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It swings history at us, hoping we're sophisticated enough to understand that Mac understands.
He talked of Negro rights and the long arc of history that was now circling the country regarding the Negro. The movie stars four stand-up comics: Bernie Mac, D. Lee lets his comics talk about anything they want to: sex, marriage, whites, blacks, hip-hop.
And also in the stuttering integration we all still participate in. Imagine looking in the mirror and watching the mirror crack and trying to put it back together for a laugh.
"Take a nigger to bed with you tonight," Dick Gregory had once said to the whites attending a civil rights rally in the state of Mississippi.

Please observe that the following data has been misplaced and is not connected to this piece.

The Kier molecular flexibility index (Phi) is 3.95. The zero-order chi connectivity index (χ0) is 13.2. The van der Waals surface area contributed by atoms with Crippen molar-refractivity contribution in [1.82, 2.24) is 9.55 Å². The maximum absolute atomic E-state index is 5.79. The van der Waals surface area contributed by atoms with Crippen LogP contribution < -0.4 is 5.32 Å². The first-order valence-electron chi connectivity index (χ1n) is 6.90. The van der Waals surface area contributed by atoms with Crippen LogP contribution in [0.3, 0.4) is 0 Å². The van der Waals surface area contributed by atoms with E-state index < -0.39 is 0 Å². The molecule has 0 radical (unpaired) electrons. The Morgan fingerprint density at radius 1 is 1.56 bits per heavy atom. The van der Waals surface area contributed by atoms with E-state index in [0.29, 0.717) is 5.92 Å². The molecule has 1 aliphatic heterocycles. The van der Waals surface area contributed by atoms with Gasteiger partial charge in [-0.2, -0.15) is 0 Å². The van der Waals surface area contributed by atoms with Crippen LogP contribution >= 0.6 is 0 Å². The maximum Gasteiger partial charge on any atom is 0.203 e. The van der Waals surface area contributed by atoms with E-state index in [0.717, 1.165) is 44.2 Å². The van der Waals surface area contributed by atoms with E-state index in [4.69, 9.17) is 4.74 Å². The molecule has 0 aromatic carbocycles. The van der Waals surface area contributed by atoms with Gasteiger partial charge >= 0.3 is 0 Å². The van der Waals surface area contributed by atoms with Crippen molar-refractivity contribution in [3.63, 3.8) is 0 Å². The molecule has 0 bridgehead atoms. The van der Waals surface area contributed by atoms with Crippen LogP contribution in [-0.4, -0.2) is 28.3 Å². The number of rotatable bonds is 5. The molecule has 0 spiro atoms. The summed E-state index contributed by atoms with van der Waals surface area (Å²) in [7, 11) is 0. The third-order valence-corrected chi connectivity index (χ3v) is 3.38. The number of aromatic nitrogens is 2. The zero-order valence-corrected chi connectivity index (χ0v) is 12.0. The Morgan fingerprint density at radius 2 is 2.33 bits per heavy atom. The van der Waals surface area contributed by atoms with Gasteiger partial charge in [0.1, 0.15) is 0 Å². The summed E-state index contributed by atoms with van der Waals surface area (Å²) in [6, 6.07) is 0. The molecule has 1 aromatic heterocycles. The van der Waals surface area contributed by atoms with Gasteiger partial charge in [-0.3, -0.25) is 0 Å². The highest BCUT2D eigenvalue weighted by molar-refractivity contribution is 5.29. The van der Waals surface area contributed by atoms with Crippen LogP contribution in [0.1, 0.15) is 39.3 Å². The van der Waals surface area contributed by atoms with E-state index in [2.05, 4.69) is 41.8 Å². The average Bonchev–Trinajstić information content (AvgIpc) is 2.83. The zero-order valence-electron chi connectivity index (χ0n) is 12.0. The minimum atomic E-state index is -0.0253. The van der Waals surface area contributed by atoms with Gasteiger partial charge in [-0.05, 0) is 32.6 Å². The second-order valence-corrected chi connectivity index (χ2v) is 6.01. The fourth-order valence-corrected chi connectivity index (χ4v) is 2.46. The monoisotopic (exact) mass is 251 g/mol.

James Meredith, an eccentric black man, had entered the all-white University of Mississippi. Kennedy looked out into the TV audience (needless to say, he assumed it was all white) and asked who among them were willing to "change places with the Negro." Negroes might have gotten a sure laugh out of that one, rushing to their tenement windows, looking for whites who might be yelling, "Me! " Now fast-forward to years later, and listen to comic Chris Rock doing stand-up, looking out over his audience, into all those white faces, and saying, "Ain't no white man here willing to trade places with me." Long pause. The movie serves as a kind of explainer, actually--blacks explaining, sometimes in inside-joke fashion, our dilemma of existing tranquilly in society and hoping whites get it.
It is a kind of history lesson of the American Negro laugh track. They are the integrators; for once, it is not the other way around.Cosby is your father's best comic; Bernie Mac, maybe secretly, is yours.